Ultrathin sections of decalcified human compact bone, observed by transmission electron microscopy, reveal that collagen fibrils can be distributed in the form of a superimposed series of nested arcs. This characteristic pattern has never been interpreted in previous works on compact bone structure. We demonstrate, by goniometric observations at the ultrastructural level, that such series of nested arcs are a consequence of the “twisted plywood” architecture of collagen fibrils in the compact bone matrix. In the same specimens, an “orthogonal plywood” disposition of collagen fibrils is also observed; a transition exists between these two types of orders. We show that the “twisted plywood structure” accounts well for certain optical properties of osteons, observed in polarizing microscopy, described as “intermediate osteons.” The particular geometry of collagen fibrils, leading to nested arcs in oblique sections, is analogous to the distribution of molecules in certain liquid crystals (called cholesteric liquid crystals). The principle of a liquid crystalline self-assembly of the collagen matrix in bone is therefore discussed.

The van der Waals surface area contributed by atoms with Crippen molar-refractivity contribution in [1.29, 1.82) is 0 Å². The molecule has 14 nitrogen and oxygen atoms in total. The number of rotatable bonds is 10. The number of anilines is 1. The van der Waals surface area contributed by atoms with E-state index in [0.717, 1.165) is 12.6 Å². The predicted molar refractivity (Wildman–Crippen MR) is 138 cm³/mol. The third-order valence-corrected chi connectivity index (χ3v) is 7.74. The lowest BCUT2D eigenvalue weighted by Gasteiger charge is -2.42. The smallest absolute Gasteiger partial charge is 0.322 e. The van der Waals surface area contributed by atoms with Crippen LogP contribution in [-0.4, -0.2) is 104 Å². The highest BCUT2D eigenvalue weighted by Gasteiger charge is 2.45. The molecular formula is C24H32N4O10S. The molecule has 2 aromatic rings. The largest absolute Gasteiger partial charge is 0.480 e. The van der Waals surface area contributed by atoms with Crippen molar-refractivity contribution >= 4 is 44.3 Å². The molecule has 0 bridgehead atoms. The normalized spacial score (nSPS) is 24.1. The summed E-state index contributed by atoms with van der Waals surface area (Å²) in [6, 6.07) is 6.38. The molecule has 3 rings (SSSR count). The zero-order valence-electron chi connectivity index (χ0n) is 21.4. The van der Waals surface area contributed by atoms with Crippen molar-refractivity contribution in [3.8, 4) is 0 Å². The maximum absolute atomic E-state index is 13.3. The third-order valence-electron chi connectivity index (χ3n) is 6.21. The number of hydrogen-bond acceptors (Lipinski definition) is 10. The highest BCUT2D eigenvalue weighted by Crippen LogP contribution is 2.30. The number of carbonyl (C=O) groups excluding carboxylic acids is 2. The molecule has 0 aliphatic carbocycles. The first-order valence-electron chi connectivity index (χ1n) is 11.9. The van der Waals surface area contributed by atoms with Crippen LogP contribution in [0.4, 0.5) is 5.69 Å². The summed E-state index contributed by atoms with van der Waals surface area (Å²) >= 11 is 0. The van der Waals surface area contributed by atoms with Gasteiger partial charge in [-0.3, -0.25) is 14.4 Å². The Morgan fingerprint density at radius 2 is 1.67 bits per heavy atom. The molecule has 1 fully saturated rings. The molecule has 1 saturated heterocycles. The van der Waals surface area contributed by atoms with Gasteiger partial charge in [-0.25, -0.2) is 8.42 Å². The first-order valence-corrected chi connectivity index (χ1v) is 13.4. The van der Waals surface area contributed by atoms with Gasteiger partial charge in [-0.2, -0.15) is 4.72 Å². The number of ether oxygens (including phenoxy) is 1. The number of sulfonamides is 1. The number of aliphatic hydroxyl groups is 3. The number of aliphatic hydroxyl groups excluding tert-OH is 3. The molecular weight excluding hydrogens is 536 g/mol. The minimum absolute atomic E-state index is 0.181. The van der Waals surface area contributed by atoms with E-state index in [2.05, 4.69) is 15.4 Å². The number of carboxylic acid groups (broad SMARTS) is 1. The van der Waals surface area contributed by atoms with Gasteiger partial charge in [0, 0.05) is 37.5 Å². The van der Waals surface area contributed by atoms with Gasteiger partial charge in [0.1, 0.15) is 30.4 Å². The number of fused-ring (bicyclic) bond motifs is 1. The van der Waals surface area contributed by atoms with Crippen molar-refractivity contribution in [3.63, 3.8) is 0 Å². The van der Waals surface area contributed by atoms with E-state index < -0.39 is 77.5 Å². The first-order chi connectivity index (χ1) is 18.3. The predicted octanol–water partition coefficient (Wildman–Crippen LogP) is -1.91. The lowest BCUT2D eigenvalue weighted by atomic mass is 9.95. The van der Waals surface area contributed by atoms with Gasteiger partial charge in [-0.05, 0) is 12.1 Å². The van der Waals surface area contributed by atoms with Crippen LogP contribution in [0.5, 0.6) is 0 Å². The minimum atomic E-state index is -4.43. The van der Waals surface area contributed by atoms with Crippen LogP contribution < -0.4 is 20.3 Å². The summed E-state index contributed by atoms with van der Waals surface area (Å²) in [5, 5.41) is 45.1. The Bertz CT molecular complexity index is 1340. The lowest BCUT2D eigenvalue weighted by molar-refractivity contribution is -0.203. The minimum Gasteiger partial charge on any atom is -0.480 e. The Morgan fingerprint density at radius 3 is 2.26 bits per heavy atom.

Keywords: Human compact bone; Osteons; Collagen fibrils; Twisted plywood; Cholesteric liquid crystal